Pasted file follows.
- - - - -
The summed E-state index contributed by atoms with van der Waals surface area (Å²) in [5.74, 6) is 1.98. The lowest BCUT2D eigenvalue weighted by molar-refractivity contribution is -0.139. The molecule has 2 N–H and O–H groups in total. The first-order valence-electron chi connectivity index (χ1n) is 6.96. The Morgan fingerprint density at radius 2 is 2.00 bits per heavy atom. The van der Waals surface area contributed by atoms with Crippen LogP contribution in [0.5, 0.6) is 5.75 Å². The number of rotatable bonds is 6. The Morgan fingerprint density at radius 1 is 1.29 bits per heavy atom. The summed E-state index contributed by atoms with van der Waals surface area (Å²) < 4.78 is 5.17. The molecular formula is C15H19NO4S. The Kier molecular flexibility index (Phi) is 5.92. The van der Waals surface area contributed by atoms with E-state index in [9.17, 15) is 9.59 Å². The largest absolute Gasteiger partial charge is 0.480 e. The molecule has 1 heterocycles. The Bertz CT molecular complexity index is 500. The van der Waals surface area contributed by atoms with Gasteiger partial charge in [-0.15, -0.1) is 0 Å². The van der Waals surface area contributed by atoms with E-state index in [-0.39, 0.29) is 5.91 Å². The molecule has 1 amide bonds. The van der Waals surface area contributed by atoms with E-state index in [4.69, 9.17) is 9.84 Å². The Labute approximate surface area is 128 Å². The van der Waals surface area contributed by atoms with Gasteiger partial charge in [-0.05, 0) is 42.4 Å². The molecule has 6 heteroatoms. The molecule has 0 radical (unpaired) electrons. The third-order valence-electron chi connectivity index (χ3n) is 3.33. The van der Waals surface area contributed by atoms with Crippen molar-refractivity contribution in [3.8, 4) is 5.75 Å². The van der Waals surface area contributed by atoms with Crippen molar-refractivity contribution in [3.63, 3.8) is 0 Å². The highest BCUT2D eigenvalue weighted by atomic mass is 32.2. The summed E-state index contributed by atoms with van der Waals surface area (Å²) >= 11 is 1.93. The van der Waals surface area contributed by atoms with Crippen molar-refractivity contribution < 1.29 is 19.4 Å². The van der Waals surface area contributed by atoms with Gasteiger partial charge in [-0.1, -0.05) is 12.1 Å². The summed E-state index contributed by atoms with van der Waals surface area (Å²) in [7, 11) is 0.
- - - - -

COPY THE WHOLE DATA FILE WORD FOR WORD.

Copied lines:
The summed E-state index contributed by atoms with van der Waals surface area (Å²) in [5.74, 6) is 1.98. The lowest BCUT2D eigenvalue weighted by molar-refractivity contribution is -0.139. The molecule has 2 N–H and O–H groups in total. The first-order valence-electron chi connectivity index (χ1n) is 6.96. The Morgan fingerprint density at radius 2 is 2.00 bits per heavy atom. The van der Waals surface area contributed by atoms with Crippen LogP contribution in [0.5, 0.6) is 5.75 Å². The number of rotatable bonds is 6. The Morgan fingerprint density at radius 1 is 1.29 bits per heavy atom. The summed E-state index contributed by atoms with van der Waals surface area (Å²) < 4.78 is 5.17. The molecular formula is C15H19NO4S. The Kier molecular flexibility index (Phi) is 5.92. The van der Waals surface area contributed by atoms with E-state index in [9.17, 15) is 9.59 Å². The largest absolute Gasteiger partial charge is 0.480 e. The molecule has 1 heterocycles. The Bertz CT molecular complexity index is 500. The van der Waals surface area contributed by atoms with Gasteiger partial charge in [-0.15, -0.1) is 0 Å². The van der Waals surface area contributed by atoms with E-state index in [-0.39, 0.29) is 5.91 Å². The molecule has 1 amide bonds. The van der Waals surface area contributed by atoms with E-state index in [4.69, 9.17) is 9.84 Å². The Labute approximate surface area is 128 Å². The van der Waals surface area contributed by atoms with Gasteiger partial charge in [-0.05, 0) is 42.4 Å². The molecule has 6 heteroatoms. The molecule has 0 radical (unpaired) electrons. The third-order valence-electron chi connectivity index (χ3n) is 3.33. The van der Waals surface area contributed by atoms with Crippen molar-refractivity contribution in [3.8, 4) is 5.75 Å². The van der Waals surface area contributed by atoms with Crippen molar-refractivity contribution in [3.63, 3.8) is 0 Å². The highest BCUT2D eigenvalue weighted by atomic mass is 32.2. The summed E-state index contributed by atoms with van der Waals surface area (Å²) >= 11 is 1.93. The van der Waals surface area contributed by atoms with Crippen molar-refractivity contribution < 1.29 is 19.4 Å². The van der Waals surface area contributed by atoms with Gasteiger partial charge in [-0.1, -0.05) is 12.1 Å². The summed E-state index contributed by atoms with van der Waals surface area (Å²) in [7, 11) is 0.